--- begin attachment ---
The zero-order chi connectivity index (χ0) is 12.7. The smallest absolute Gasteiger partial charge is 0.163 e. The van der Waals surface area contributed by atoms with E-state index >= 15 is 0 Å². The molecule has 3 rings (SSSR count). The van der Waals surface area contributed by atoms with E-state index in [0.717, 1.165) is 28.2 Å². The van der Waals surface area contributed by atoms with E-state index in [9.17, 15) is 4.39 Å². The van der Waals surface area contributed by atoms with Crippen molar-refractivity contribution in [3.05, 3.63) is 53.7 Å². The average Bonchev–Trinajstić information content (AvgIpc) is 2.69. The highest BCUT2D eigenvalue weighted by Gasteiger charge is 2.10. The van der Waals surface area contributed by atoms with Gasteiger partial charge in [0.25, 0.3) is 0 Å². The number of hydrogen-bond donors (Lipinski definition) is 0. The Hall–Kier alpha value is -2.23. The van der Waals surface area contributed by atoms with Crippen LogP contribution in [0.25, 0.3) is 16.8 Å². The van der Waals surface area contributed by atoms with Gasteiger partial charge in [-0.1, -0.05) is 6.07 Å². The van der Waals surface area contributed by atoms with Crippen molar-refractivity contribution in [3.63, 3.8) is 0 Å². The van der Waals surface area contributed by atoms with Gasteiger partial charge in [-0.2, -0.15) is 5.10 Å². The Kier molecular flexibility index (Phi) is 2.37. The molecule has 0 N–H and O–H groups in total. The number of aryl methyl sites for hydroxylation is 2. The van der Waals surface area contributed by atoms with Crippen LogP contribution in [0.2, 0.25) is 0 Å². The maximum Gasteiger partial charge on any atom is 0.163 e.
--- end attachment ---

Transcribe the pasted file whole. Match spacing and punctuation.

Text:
The zero-order chi connectivity index (χ0) is 12.7. The smallest absolute Gasteiger partial charge is 0.163 e. The van der Waals surface area contributed by atoms with E-state index >= 15 is 0 Å². The molecule has 3 rings (SSSR count). The van der Waals surface area contributed by atoms with E-state index in [0.717, 1.165) is 28.2 Å². The van der Waals surface area contributed by atoms with E-state index in [9.17, 15) is 4.39 Å². The van der Waals surface area contributed by atoms with Crippen molar-refractivity contribution in [3.05, 3.63) is 53.7 Å². The average Bonchev–Trinajstić information content (AvgIpc) is 2.69. The highest BCUT2D eigenvalue weighted by Gasteiger charge is 2.10. The van der Waals surface area contributed by atoms with Gasteiger partial charge in [0.25, 0.3) is 0 Å². The number of hydrogen-bond donors (Lipinski definition) is 0. The Hall–Kier alpha value is -2.23. The van der Waals surface area contributed by atoms with Crippen LogP contribution in [0.25, 0.3) is 16.8 Å². The van der Waals surface area contributed by atoms with Gasteiger partial charge in [-0.1, -0.05) is 6.07 Å². The van der Waals surface area contributed by atoms with Crippen molar-refractivity contribution in [3.63, 3.8) is 0 Å². The van der Waals surface area contributed by atoms with Gasteiger partial charge in [-0.2, -0.15) is 5.10 Å². The Kier molecular flexibility index (Phi) is 2.37. The molecule has 0 N–H and O–H groups in total. The number of aryl methyl sites for hydroxylation is 2. The van der Waals surface area contributed by atoms with Crippen LogP contribution in [0.2, 0.25) is 0 Å². The maximum Gasteiger partial charge on any atom is 0.163 e.